Is anyone else struck by the way that men and women in both the print and broadcast media describe women athletes who happen to have children as (to paraphrase) “an Olympic athlete and a XX year-old mom!” in a tone that suggests they’re saying something like “an Olympic athlete and a XX year-old two-packs-a-day smoker!” or “an Olympic athlete and a XX year-old liver transplant patient!” Why does anyone think that motherhood necessarily erodes or competes with athletic talent? Of course, not every mother physically gives birth to her children, but even for those who do, childbirth and its aftermath doesn’t necessarily alter the body in ways that would affect athletic performance. (And, if a woman is an Olympic-level competitor before she has children, her level of fitness means that she would be among the likliest candidates to snap back from pregnancy and childbirth extremely quickly.)
NPR did it again this morning in reporting on the women’s marathon gold medal winner, Romania’s Constantina Tomescu-Dita. The reporter declared “she’s a 38 year-old mom who made it look easy!” And U.S. women’s swim team member Dara Torres is almost always described as a “mom”in any reporting on her comeback efforts. (With both Tomescu-Dita and Torres, the reporters seem equally amazed at their “advanced” ages, too, which are history-making but–do we really think of 40 as enfeebled any more? U. S. Olympic weightlifter Melanie Roach’s motherhood is also heavily featured in the reporting on her, although she is still a relatively dewy 33. The fact that reporters and the media are making such a big deal out of female parenthood suggests that culturally we’re still very invested in the notion of women’s bodies’ weakness and delicacy compared to men’s bodies. I haven’t heard any male athletes being described in breathless terms as “dads,” although my study of this subject is admittedly accidental and anecdotal.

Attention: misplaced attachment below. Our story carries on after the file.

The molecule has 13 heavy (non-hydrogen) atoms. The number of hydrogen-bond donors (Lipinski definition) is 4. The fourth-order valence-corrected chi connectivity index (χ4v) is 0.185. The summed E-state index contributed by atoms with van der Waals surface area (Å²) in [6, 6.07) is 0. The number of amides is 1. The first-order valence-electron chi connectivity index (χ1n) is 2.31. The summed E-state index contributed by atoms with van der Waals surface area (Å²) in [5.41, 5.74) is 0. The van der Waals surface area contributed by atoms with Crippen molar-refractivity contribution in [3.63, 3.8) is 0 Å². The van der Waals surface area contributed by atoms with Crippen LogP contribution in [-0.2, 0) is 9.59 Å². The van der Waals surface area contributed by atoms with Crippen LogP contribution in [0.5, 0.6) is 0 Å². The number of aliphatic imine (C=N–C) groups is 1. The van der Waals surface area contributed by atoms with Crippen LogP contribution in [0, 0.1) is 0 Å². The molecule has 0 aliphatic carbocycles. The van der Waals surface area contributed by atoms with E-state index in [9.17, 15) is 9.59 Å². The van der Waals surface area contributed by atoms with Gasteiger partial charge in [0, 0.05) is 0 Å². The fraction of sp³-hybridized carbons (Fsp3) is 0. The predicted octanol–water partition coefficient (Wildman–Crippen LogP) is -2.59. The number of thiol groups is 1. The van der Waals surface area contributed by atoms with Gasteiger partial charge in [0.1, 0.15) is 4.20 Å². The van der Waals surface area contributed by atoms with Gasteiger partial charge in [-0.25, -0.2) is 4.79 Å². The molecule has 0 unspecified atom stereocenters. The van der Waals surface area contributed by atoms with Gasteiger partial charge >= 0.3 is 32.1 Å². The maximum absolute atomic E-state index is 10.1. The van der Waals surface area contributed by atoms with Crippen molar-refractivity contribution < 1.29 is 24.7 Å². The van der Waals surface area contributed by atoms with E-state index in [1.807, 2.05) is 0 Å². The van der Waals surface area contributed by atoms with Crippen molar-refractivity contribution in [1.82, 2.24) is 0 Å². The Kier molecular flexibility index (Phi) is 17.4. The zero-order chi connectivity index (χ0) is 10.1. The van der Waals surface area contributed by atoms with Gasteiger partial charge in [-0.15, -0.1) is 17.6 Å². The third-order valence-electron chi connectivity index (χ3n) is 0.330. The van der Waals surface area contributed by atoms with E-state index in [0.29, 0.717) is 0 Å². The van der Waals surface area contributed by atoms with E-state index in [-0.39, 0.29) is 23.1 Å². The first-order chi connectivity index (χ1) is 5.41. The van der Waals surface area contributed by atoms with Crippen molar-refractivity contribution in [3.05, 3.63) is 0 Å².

Finally, what’s with the word “mom,” instead of “mother?” This seems to be an appropriation of the expression “stay-at-home mom,” or “full-time mom,” which are almost never rendered as “stay-at-home mother” or “full-time mother.” To me, it sounds grating, because “mom” is a name, not a job, and not a word that should be used with the indefinite article (as in “a mom.”)
18 Responses to “Motherhood and the construction of women’s athletic talent”